18 May 2019 - 13:22
  • News Code: 289206
Iran Methanol Production Outlook

TEHRAN (Shana) -- The four petrochemical plants of Zagros, Kharg, Fanavaran and Marjan have currently an annual petrochemical production capacity of more than 6.6 million tonnes of methanol. The figure is forecast to reach 25 million tonnes within five years. Many experts view this issue as a bargaining chip for Iran because by supplying 25 million tonnes of methanol on global markets, Iran will have a final say on the pricing of this much-desired substance.

During years of sanctions, four factors pushed the petrochemical industry, particularly the private sector, to switch to methanol production in Iran. These factors included shift to Chinese financing, allocation of land near sea, low-cost gas price and the purchase of natural gas-methanol technology before imposition of the sanctions. Therefore, over the coming five years Iran’s methanol production capacity will reach 25 million tonnes. That would serve Iran’s petrochemical industry enormously if strategic management applies. The petrochemical industry development used to be limited to ethylene because due to the abundance of ethane, most products became ethylene-oriented and the downstream industries could grow to a large extent. But for more growth in the petrochemical industry, arrangements have to be made for the production of propylene. Propylene creates and feeds an extensive chain of downstream industries. Therefore, Iran plans to convert methanol to propylene.

Twelve new methanol projects are under construction in Iran. Ten of them will definitely come on-stream by 2021, which would bring Iran’s methanol production capacity beyond 20 million tonnes a year. At least five new methanol projects are expected to become operational within two years. The Kaveh Petrochemical Plant with an annual production capacity of 2.310 million tonnes, Phase 1 of the Bushehr Petrochemical Plant, Middle East Kimiaye Pars Co. (MEKP), Sabalan and Dena with a combined production capacity of 1.650 million tonnes are complete between 61 and 100%. These projects will have come on-stream by 2021.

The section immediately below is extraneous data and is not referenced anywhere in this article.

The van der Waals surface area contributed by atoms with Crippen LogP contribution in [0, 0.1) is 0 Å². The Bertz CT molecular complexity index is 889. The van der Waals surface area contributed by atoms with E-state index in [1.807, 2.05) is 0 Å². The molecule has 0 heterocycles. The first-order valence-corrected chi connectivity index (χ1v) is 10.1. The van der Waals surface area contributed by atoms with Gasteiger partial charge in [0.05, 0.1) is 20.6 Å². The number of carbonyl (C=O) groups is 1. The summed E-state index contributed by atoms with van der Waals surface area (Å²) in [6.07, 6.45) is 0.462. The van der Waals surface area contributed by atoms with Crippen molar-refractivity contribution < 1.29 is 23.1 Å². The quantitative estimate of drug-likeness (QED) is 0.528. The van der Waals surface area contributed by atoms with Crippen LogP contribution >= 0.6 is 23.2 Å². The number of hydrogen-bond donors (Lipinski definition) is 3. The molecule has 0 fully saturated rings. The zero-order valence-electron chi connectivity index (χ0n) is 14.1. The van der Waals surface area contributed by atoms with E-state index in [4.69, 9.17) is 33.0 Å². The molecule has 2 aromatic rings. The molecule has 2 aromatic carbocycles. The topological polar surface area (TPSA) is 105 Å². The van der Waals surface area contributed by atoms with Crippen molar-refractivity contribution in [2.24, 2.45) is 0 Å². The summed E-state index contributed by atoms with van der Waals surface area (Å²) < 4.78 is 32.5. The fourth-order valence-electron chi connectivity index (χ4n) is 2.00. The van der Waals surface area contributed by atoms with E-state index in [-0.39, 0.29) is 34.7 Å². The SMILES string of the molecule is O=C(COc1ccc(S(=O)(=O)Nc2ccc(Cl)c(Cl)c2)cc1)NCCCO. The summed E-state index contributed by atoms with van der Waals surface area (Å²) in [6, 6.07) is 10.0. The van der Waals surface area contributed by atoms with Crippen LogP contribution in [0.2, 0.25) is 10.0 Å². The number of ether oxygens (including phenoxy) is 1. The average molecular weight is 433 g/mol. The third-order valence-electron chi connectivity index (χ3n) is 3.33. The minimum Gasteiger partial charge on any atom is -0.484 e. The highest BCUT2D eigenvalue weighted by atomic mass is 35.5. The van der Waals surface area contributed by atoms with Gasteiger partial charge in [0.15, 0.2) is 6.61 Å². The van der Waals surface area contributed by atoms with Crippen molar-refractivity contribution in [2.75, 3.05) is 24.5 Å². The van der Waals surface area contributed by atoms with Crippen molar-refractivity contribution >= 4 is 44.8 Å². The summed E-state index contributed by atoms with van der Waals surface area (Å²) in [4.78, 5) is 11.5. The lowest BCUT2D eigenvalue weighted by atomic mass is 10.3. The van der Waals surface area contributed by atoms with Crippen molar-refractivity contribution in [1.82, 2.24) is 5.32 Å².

Furthermore, five other methanol projects including Apadana petrochemical, Aryan dipolymer, Siraf, second development phase of Kharg and Lavan are complete between 25% and 44%. They will have come online by 2022.

However, the construction of the Arman methanol project with a capacity of 1.650 million tonnes (22% complete) and Arg Shimi Parsa with a capacity of 990,000 tonnes (12% complete) has been halted. Once all the 12 under-construction methanol projects have come on-stream, the methanol production capacity in Iran will increase to about 25 million tonnes annually, making Iran the biggest producer of methanol in the world.

The latest data provided by Global Data Energy about methanol production in the world shows that Iran will see the highest methanol production increase in the coming years. From 2018 to 2022, Iran will be increasing its annual methanol output by 30 million tonnes. The US and China come second and third with forecasts of 12-million-tonne and 10-million-tonne increase. Current projections show that Iran will be accounting for 54% of global methanol output increase up to 2022. Iran is planning to build 12 methanol plants. The Dayyer methanol plant owned by the Kaveh Methanol Co. is projected to have the highest capacity (2.3 million tonnes). The US will account for 22% of global methanol production capacity growth by 2022, as it is expected to build six new methanol plants. By that time, China will account for about 18% of global methanol production capacity growth through 10 new methanol plants.

Methanol-to-Propylene Conversion

Today, methanol is among low-value petrochemical products in Iran. The private sector is seeking to develop their capacity. Iran is currently spending only 5% (232,000 tonnes) of its methanol production domestically with the rest destined for exports. Now, even no serious and effective action is undertaken to develop the methanol value chain, Iran’s private sector is following up on plans to significantly enhance production of this group of products.